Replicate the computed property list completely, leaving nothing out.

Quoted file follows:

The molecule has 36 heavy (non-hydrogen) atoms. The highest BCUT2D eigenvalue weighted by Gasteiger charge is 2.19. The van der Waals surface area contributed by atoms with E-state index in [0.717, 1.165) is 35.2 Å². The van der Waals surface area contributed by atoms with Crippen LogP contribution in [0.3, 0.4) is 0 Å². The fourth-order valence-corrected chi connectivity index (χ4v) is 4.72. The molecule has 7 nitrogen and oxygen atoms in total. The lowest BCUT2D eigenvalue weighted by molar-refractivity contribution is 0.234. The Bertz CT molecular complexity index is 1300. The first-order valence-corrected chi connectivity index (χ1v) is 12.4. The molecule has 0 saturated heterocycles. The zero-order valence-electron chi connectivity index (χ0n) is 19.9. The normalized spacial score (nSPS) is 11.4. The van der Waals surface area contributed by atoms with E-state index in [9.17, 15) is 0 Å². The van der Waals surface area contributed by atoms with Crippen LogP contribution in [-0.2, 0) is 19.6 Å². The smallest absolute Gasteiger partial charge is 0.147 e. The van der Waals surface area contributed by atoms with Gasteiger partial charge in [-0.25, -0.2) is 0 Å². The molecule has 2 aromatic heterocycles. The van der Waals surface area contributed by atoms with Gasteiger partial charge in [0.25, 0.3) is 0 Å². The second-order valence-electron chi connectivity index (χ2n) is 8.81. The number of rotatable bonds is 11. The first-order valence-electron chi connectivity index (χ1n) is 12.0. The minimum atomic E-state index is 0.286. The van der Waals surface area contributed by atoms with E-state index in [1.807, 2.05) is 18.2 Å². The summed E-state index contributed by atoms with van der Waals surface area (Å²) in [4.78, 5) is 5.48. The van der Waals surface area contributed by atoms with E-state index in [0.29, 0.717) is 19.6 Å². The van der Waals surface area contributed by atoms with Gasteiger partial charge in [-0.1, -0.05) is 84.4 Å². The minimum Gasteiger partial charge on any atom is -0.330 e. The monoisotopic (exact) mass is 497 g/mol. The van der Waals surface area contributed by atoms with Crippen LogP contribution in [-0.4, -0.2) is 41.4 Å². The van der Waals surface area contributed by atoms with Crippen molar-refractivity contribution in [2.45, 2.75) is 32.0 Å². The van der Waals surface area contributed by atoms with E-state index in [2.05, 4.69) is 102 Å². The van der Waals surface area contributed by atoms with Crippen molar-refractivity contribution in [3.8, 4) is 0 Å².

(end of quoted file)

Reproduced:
The molecule has 36 heavy (non-hydrogen) atoms. The highest BCUT2D eigenvalue weighted by Gasteiger charge is 2.19. The van der Waals surface area contributed by atoms with E-state index in [0.717, 1.165) is 35.2 Å². The van der Waals surface area contributed by atoms with Crippen LogP contribution in [0.3, 0.4) is 0 Å². The fourth-order valence-corrected chi connectivity index (χ4v) is 4.72. The molecule has 7 nitrogen and oxygen atoms in total. The lowest BCUT2D eigenvalue weighted by molar-refractivity contribution is 0.234. The Bertz CT molecular complexity index is 1300. The first-order valence-corrected chi connectivity index (χ1v) is 12.4. The molecule has 0 saturated heterocycles. The zero-order valence-electron chi connectivity index (χ0n) is 19.9. The normalized spacial score (nSPS) is 11.4. The van der Waals surface area contributed by atoms with E-state index in [9.17, 15) is 0 Å². The van der Waals surface area contributed by atoms with Crippen LogP contribution in [-0.2, 0) is 19.6 Å². The smallest absolute Gasteiger partial charge is 0.147 e. The van der Waals surface area contributed by atoms with Gasteiger partial charge in [-0.25, -0.2) is 0 Å². The molecule has 2 aromatic heterocycles. The van der Waals surface area contributed by atoms with Gasteiger partial charge in [0.25, 0.3) is 0 Å². The second-order valence-electron chi connectivity index (χ2n) is 8.81. The number of rotatable bonds is 11. The first-order valence-electron chi connectivity index (χ1n) is 12.0. The minimum atomic E-state index is 0.286. The van der Waals surface area contributed by atoms with E-state index in [1.807, 2.05) is 18.2 Å². The summed E-state index contributed by atoms with van der Waals surface area (Å²) in [4.78, 5) is 5.48. The van der Waals surface area contributed by atoms with E-state index in [0.29, 0.717) is 19.6 Å². The van der Waals surface area contributed by atoms with Gasteiger partial charge in [-0.1, -0.05) is 84.4 Å². The minimum Gasteiger partial charge on any atom is -0.330 e. The monoisotopic (exact) mass is 497 g/mol. The van der Waals surface area contributed by atoms with Crippen LogP contribution in [-0.4, -0.2) is 41.4 Å². The van der Waals surface area contributed by atoms with Crippen molar-refractivity contribution in [2.45, 2.75) is 32.0 Å². The van der Waals surface area contributed by atoms with E-state index in [2.05, 4.69) is 102 Å². The van der Waals surface area contributed by atoms with Crippen molar-refractivity contribution in [3.8, 4) is 0 Å².